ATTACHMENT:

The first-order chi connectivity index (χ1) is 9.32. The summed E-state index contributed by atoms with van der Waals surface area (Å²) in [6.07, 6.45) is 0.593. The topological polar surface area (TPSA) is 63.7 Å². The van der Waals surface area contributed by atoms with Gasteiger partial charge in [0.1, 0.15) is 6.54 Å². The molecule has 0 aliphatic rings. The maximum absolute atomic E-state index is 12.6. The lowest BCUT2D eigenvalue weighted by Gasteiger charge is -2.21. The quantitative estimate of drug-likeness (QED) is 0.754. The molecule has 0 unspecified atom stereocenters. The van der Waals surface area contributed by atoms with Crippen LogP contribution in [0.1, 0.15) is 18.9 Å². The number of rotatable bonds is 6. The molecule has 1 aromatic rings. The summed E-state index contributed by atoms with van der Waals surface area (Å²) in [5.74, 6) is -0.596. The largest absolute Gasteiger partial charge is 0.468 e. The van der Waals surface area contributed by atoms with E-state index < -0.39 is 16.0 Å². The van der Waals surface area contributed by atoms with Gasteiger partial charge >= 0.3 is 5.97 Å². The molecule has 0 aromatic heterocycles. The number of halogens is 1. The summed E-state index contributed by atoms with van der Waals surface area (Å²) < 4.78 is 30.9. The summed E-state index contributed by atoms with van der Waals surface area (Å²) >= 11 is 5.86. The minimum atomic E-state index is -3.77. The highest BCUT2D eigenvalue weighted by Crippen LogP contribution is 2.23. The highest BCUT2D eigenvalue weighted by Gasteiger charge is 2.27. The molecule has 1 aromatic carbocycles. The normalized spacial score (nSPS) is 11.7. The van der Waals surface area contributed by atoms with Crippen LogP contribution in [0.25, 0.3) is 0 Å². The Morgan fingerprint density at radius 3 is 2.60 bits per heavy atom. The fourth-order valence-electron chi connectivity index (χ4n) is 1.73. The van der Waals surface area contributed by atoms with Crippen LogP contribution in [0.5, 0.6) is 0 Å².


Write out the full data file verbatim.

The first-order chi connectivity index (χ1) is 9.32. The summed E-state index contributed by atoms with van der Waals surface area (Å²) in [6.07, 6.45) is 0.593. The topological polar surface area (TPSA) is 63.7 Å². The van der Waals surface area contributed by atoms with Gasteiger partial charge in [0.1, 0.15) is 6.54 Å². The molecule has 0 aliphatic rings. The maximum absolute atomic E-state index is 12.6. The lowest BCUT2D eigenvalue weighted by Gasteiger charge is -2.21. The quantitative estimate of drug-likeness (QED) is 0.754. The molecule has 0 unspecified atom stereocenters. The van der Waals surface area contributed by atoms with Crippen LogP contribution in [0.1, 0.15) is 18.9 Å². The number of rotatable bonds is 6. The molecule has 1 aromatic rings. The summed E-state index contributed by atoms with van der Waals surface area (Å²) in [5.74, 6) is -0.596. The largest absolute Gasteiger partial charge is 0.468 e. The van der Waals surface area contributed by atoms with E-state index < -0.39 is 16.0 Å². The van der Waals surface area contributed by atoms with Gasteiger partial charge >= 0.3 is 5.97 Å². The molecule has 0 aromatic heterocycles. The number of halogens is 1. The summed E-state index contributed by atoms with van der Waals surface area (Å²) < 4.78 is 30.9. The summed E-state index contributed by atoms with van der Waals surface area (Å²) >= 11 is 5.86. The minimum atomic E-state index is -3.77. The highest BCUT2D eigenvalue weighted by Crippen LogP contribution is 2.23. The highest BCUT2D eigenvalue weighted by Gasteiger charge is 2.27. The molecule has 1 aromatic carbocycles. The normalized spacial score (nSPS) is 11.7. The van der Waals surface area contributed by atoms with Crippen LogP contribution in [0.25, 0.3) is 0 Å². The Morgan fingerprint density at radius 3 is 2.60 bits per heavy atom. The fourth-order valence-electron chi connectivity index (χ4n) is 1.73. The van der Waals surface area contributed by atoms with Crippen LogP contribution in [0.5, 0.6) is 0 Å².